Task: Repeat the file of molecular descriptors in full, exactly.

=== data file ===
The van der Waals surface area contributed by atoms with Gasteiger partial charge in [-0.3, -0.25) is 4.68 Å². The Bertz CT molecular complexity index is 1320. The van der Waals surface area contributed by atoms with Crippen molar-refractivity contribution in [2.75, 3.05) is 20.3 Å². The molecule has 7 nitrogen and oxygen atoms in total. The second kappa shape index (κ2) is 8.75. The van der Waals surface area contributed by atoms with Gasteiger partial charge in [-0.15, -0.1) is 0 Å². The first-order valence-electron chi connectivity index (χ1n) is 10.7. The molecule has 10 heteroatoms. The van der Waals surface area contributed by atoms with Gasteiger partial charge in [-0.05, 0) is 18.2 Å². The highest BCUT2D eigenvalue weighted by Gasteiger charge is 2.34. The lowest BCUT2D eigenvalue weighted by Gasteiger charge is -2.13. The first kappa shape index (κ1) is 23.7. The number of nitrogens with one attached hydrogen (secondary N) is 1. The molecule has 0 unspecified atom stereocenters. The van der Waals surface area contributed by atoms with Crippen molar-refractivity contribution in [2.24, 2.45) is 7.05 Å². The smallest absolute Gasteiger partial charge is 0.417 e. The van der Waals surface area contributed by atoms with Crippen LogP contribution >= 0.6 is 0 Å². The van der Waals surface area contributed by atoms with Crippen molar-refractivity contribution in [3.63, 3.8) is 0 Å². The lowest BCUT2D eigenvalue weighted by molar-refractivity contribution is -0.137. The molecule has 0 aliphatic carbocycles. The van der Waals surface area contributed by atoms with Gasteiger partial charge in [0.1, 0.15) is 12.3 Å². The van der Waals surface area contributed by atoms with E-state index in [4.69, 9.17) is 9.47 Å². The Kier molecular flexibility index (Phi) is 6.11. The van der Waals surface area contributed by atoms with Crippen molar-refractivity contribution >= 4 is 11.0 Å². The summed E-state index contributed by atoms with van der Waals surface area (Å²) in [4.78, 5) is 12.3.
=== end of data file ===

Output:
The van der Waals surface area contributed by atoms with Gasteiger partial charge in [-0.3, -0.25) is 4.68 Å². The Bertz CT molecular complexity index is 1320. The van der Waals surface area contributed by atoms with Crippen molar-refractivity contribution in [2.75, 3.05) is 20.3 Å². The molecule has 7 nitrogen and oxygen atoms in total. The second kappa shape index (κ2) is 8.75. The van der Waals surface area contributed by atoms with Gasteiger partial charge in [-0.15, -0.1) is 0 Å². The first-order valence-electron chi connectivity index (χ1n) is 10.7. The molecule has 10 heteroatoms. The van der Waals surface area contributed by atoms with Gasteiger partial charge in [-0.05, 0) is 18.2 Å². The highest BCUT2D eigenvalue weighted by Gasteiger charge is 2.34. The lowest BCUT2D eigenvalue weighted by Gasteiger charge is -2.13. The first kappa shape index (κ1) is 23.7. The number of nitrogens with one attached hydrogen (secondary N) is 1. The molecule has 0 unspecified atom stereocenters. The van der Waals surface area contributed by atoms with Crippen molar-refractivity contribution in [2.24, 2.45) is 7.05 Å². The smallest absolute Gasteiger partial charge is 0.417 e. The van der Waals surface area contributed by atoms with Crippen LogP contribution >= 0.6 is 0 Å². The van der Waals surface area contributed by atoms with Crippen molar-refractivity contribution in [3.63, 3.8) is 0 Å². The lowest BCUT2D eigenvalue weighted by molar-refractivity contribution is -0.137. The molecule has 0 aliphatic carbocycles. The van der Waals surface area contributed by atoms with Gasteiger partial charge in [0.1, 0.15) is 12.3 Å². The van der Waals surface area contributed by atoms with E-state index in [4.69, 9.17) is 9.47 Å². The Kier molecular flexibility index (Phi) is 6.11. The van der Waals surface area contributed by atoms with Crippen molar-refractivity contribution >= 4 is 11.0 Å². The summed E-state index contributed by atoms with van der Waals surface area (Å²) in [4.78, 5) is 12.3.